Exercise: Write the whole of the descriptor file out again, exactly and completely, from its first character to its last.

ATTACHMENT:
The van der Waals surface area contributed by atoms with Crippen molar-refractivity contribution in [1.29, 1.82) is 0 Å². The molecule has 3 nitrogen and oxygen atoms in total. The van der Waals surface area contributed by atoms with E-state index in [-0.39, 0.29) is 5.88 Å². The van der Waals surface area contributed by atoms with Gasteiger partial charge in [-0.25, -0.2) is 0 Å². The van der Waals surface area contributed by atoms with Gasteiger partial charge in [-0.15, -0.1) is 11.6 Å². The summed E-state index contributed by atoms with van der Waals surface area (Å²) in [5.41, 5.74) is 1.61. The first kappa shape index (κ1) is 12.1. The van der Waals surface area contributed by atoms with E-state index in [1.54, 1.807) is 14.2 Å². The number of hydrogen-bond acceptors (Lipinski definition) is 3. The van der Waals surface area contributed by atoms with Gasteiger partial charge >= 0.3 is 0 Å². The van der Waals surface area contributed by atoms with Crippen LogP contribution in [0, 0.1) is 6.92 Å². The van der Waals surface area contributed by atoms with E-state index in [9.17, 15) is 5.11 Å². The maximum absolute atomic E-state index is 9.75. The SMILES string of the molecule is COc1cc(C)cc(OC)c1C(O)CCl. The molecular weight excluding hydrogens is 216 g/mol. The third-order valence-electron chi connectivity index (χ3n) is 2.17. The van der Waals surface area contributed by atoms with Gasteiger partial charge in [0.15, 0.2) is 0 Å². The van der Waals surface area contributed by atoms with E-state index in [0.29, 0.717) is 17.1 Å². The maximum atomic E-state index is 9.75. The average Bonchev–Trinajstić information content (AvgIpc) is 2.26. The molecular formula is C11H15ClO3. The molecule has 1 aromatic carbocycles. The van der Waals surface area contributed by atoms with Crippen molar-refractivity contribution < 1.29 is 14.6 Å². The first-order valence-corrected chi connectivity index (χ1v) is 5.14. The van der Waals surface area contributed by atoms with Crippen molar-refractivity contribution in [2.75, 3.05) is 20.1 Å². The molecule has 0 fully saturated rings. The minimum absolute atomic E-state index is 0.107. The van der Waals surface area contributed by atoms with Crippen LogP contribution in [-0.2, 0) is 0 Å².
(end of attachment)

The van der Waals surface area contributed by atoms with Crippen molar-refractivity contribution in [1.29, 1.82) is 0 Å². The molecule has 3 nitrogen and oxygen atoms in total. The van der Waals surface area contributed by atoms with E-state index in [-0.39, 0.29) is 5.88 Å². The van der Waals surface area contributed by atoms with Gasteiger partial charge in [-0.25, -0.2) is 0 Å². The van der Waals surface area contributed by atoms with Gasteiger partial charge in [-0.15, -0.1) is 11.6 Å². The summed E-state index contributed by atoms with van der Waals surface area (Å²) in [5.41, 5.74) is 1.61. The first kappa shape index (κ1) is 12.1. The van der Waals surface area contributed by atoms with E-state index in [1.54, 1.807) is 14.2 Å². The number of hydrogen-bond acceptors (Lipinski definition) is 3. The van der Waals surface area contributed by atoms with Gasteiger partial charge >= 0.3 is 0 Å². The van der Waals surface area contributed by atoms with Crippen LogP contribution in [0, 0.1) is 6.92 Å². The van der Waals surface area contributed by atoms with E-state index in [9.17, 15) is 5.11 Å². The maximum absolute atomic E-state index is 9.75. The SMILES string of the molecule is COc1cc(C)cc(OC)c1C(O)CCl. The molecular weight excluding hydrogens is 216 g/mol. The third-order valence-electron chi connectivity index (χ3n) is 2.17. The van der Waals surface area contributed by atoms with Gasteiger partial charge in [0.15, 0.2) is 0 Å². The van der Waals surface area contributed by atoms with E-state index in [0.29, 0.717) is 17.1 Å². The maximum atomic E-state index is 9.75. The average Bonchev–Trinajstić information content (AvgIpc) is 2.26. The molecular formula is C11H15ClO3. The molecule has 1 aromatic carbocycles. The van der Waals surface area contributed by atoms with Crippen molar-refractivity contribution < 1.29 is 14.6 Å². The first-order valence-corrected chi connectivity index (χ1v) is 5.14. The van der Waals surface area contributed by atoms with Crippen molar-refractivity contribution in [2.75, 3.05) is 20.1 Å². The molecule has 0 fully saturated rings. The minimum absolute atomic E-state index is 0.107. The van der Waals surface area contributed by atoms with Crippen LogP contribution in [-0.2, 0) is 0 Å².